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Stick to It: How 2019 Resolutions Can Help Your Patients and Your Practice

Michael Morgan, Chief Executive Officer, Updox

From weight loss to quitting smoking to exercising more, many use the new year as an opportunity to make positive changes in their lives. As patients strive to maintain their resolutions for 2019, it’s also a great time for healthcare providers to think about their role within this era of value-based care.

Healthcare providers can help patients work towards their goals by increasing engagement on health-related activities. In the process, providers can achieve their own goals and enable greater efficiencies in their business by improving health outcomes and reducing costs.

Providers Help Themselves by Helping Patients

An Insider survey of more than 1,000 consumers found most wanted to make some kind of health-related change in the new year. Nearly half said their resolution was to eat healthier or diet, while 40 percent said they wanted to exercise and be more active.

Yet few people stick with their resolutions. Psychology Today reports that 80 percent of people forget about their resolutions after only six weeks due to unclear goals, discouragement and a lack of accountability. By mid-February, crowds at the gym have disappeared, cookies are back in the cabinet, and the excitement about improved health has often faded.

Healthcare providers can help patients stay on track through effective engagement. Regular communication with physicians and becoming an advocate for one’s own health will help keep them accountable.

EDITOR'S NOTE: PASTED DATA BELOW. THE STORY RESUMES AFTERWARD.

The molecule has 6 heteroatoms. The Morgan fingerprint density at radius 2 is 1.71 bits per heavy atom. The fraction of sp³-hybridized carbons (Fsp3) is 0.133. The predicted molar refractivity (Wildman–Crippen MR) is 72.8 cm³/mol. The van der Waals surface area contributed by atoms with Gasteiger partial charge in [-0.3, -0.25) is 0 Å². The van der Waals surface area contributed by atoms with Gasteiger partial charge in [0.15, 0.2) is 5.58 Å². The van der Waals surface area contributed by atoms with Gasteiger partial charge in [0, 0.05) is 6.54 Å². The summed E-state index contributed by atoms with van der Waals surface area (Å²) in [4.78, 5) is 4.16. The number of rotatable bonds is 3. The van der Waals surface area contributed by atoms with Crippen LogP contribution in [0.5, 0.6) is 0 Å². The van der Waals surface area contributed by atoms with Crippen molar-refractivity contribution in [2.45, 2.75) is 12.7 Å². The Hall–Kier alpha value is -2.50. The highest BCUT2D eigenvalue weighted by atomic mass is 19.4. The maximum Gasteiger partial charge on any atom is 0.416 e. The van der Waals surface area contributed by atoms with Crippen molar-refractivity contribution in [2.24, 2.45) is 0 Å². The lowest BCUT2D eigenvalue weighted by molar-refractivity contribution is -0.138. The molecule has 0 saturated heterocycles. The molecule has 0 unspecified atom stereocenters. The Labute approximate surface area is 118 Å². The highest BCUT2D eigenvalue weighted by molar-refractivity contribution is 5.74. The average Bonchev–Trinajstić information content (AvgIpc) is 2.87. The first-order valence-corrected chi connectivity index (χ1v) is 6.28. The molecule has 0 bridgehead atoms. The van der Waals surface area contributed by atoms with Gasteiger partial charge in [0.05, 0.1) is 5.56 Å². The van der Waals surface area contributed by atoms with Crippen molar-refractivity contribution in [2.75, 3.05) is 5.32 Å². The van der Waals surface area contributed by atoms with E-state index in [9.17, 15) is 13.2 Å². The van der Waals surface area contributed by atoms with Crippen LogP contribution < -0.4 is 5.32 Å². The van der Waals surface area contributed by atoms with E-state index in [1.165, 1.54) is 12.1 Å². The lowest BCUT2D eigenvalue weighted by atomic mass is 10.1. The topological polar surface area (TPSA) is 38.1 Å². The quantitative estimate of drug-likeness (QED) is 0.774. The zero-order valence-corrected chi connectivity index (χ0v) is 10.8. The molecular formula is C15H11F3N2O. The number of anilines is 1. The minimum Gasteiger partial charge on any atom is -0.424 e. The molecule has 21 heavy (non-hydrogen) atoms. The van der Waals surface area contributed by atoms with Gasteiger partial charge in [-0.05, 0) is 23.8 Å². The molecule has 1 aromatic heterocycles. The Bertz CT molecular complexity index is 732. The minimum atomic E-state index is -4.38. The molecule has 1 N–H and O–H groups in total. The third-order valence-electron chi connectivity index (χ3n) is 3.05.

As the healthcare industry moves to value-based care models, this sort of engagement can also benefit providers. Studies indicate that the more engaged patients are in their care, the more they will take a more active role in their health – becoming more likely to exercise, eat better and come in for regular checkups. As a result, they tend to have fewer health problems and are usually less expensive and easier to treat.

Clarify Goals and Leverage New Tools

Just as consumers struggle with their resolutions, providers also struggle to foster effective patient engagement. Thankfully, technology is making it easier to actively interest patients in their own health, and 2019 will prove pivotal in making patient engagement better through mobile and digital initiatives.

Half of consumers are already comfortable interacting with their physicians digitally, and approximately two-thirds of physicians say new digital health technologies will help reduce costs in the system, according to a report by EY.

To champion patients and help them meet their goals, here are three ways providers can boost engagement in the new year:

I. Set Achievable Goals – And Don’t Forget the Business Case for Doing So  

Many people fail in their resolutions because they lack clarity. For example, a person who has a vague resolution of “losing weight” is unlikely to succeed. But a person who sets a clear weekly diet and exercise plan, a reduction goal of 20 pounds, and a final deadline of March 31 has a greater chance of success.